discuss not only humankind in general, but also particular groups like women and children.
The basic tenet is that all individuals have an equal value and—as emphasized in particular
in some eastern Asian countries—dignity. Advancing molecular biological techniques allow
us to compare the genomes of two individuals with increasing efficiency and speed. All
humans are closely related because of our short history, but the number of identifiable

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small differences increases as the resolution and interpretation of retrievable data improve.
The identification of such differences, however small, may encourage a subjective division
of groups of humans into “we” and “them.” Even though there are no genetically definable
“races” of humans, racial thoughts readily emerge, as is well documented in human history.
   Modern molecular biological techniques also allow us to examine individual genes
directing the synthesis of critical proteins, or a plethora of nucleic acids that have various—
mostly unknown—regulatory functions. Prenatal diagnosis would allow the selection of
embryos, but the critical discussion is how the information gained should be used. What
degree of handicap do we want to avoid, and what are the consequences for the attitude of
society toward people who are handicapped for other than genetic reasons?
   The potential of the human genome is certainly immense. As in dogs, whose
characteristics vary widely but which all have their genetic origin in some different
variants of wolves, most likely the cross-breeding of humans could lead to the development
of individuals ranging in height between 0.5 and 3.0 meters. Is this what we would like to
see? Or perhaps we could in the future use genetic “doping” to achieve the same potential
difference in performance as the chemical kind, and allow world records in athletics to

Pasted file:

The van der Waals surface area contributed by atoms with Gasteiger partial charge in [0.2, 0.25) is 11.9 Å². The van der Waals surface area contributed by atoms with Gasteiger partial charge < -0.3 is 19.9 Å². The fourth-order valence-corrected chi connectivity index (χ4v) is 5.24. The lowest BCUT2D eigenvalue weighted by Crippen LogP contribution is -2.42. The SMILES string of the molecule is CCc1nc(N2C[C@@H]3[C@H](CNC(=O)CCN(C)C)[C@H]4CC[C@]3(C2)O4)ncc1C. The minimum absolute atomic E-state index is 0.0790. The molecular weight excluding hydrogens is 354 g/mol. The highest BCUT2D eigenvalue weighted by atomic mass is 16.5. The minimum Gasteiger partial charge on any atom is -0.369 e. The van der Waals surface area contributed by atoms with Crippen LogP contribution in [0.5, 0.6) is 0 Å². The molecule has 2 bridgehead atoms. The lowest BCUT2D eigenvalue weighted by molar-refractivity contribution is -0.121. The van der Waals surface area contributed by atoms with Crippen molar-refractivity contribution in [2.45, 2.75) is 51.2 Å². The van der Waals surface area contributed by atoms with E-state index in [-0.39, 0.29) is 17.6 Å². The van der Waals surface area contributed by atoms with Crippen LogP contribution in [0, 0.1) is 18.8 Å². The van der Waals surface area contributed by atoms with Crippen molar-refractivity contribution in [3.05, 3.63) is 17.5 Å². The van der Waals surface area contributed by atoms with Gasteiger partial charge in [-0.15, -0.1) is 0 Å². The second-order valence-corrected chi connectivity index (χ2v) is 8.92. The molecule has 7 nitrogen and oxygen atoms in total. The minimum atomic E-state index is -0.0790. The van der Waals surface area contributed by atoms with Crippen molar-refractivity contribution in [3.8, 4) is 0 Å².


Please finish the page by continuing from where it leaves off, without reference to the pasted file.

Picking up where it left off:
continue to be broken in the future.
   We also want to show respect for other forms of life, but how far should we extend this
respect for life? We have already taken considerable liberties in our interaction with
animals in our development of husbandry. Generally we have a deeper respect for animals
the more complex their life form. We do not mind killing a mosquito. However, if we really
have a complete respect for what we find in nature, we should be concerned for all actors in
evolution, including for example the millions and millions of viruses. This of course does
not make sense, since it would prevent us from preserving our own lives and health by
using vaccines and antibiotics. I argued for the destruction of all existing smallpox virus
materials when the disease was declared eradicated by the WHO in 1978. This was not done
in the U.S. or in Russia, because of lack of trust.
   In practice we discuss cellular life, and especially human cellular life. This then leaves
the extensively debated and still contested question of when human life begins. Is it at
conception; later during embryonic development when the circulation of blood pumped by
the heart has been established; or, as it is usually discussed, when the development of the
brain has reached the state where it can register pain, or has acquired the capacity to show
some kind of consciousness? These are ethical questions that cannot be decided by

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biologists any better than by other people, but in any discussion one has to take into
account the present state of knowledge in biology and the technological advances that
allow interventions in the system. It is not science fiction to speculate that our growing
knowledge about stem cells and cloning will allow us one day to develop a primitive twin
that we can use for spare parts as we get older. Should this be done? The advance of
technology will continue to force us to formulate answers to ever more complex ethical
questions.